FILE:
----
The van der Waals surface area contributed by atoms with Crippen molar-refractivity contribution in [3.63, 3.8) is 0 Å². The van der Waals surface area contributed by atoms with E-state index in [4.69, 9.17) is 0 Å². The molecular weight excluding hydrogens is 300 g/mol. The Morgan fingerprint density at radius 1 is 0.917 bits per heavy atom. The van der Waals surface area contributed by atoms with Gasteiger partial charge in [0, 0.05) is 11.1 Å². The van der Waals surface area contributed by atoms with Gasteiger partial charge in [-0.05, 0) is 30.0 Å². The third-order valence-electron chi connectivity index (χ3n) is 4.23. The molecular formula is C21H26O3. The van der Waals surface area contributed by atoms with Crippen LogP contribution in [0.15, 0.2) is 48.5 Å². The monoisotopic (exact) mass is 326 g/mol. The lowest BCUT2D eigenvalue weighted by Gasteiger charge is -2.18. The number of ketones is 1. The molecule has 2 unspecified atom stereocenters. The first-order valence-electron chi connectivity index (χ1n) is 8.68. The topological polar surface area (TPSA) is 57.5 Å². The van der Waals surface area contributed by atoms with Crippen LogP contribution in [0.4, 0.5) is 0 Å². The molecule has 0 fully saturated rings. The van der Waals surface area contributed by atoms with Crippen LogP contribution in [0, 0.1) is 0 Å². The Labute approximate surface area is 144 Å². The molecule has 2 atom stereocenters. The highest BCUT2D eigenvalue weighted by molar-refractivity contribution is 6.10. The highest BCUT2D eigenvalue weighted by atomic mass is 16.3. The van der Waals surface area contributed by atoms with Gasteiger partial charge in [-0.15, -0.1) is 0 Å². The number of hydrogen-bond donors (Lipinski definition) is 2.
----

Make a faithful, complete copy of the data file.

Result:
The van der Waals surface area contributed by atoms with Crippen molar-refractivity contribution in [3.63, 3.8) is 0 Å². The van der Waals surface area contributed by atoms with E-state index in [4.69, 9.17) is 0 Å². The molecular weight excluding hydrogens is 300 g/mol. The Morgan fingerprint density at radius 1 is 0.917 bits per heavy atom. The van der Waals surface area contributed by atoms with Gasteiger partial charge in [0, 0.05) is 11.1 Å². The van der Waals surface area contributed by atoms with Gasteiger partial charge in [-0.05, 0) is 30.0 Å². The third-order valence-electron chi connectivity index (χ3n) is 4.23. The molecular formula is C21H26O3. The van der Waals surface area contributed by atoms with Crippen LogP contribution in [0.15, 0.2) is 48.5 Å². The monoisotopic (exact) mass is 326 g/mol. The lowest BCUT2D eigenvalue weighted by Gasteiger charge is -2.18. The number of ketones is 1. The molecule has 2 unspecified atom stereocenters. The first-order valence-electron chi connectivity index (χ1n) is 8.68. The topological polar surface area (TPSA) is 57.5 Å². The van der Waals surface area contributed by atoms with Crippen LogP contribution in [0.4, 0.5) is 0 Å². The molecule has 0 fully saturated rings. The van der Waals surface area contributed by atoms with Crippen LogP contribution in [0, 0.1) is 0 Å². The Labute approximate surface area is 144 Å². The molecule has 2 atom stereocenters. The highest BCUT2D eigenvalue weighted by molar-refractivity contribution is 6.10. The highest BCUT2D eigenvalue weighted by atomic mass is 16.3. The van der Waals surface area contributed by atoms with Gasteiger partial charge in [-0.15, -0.1) is 0 Å². The number of hydrogen-bond donors (Lipinski definition) is 2.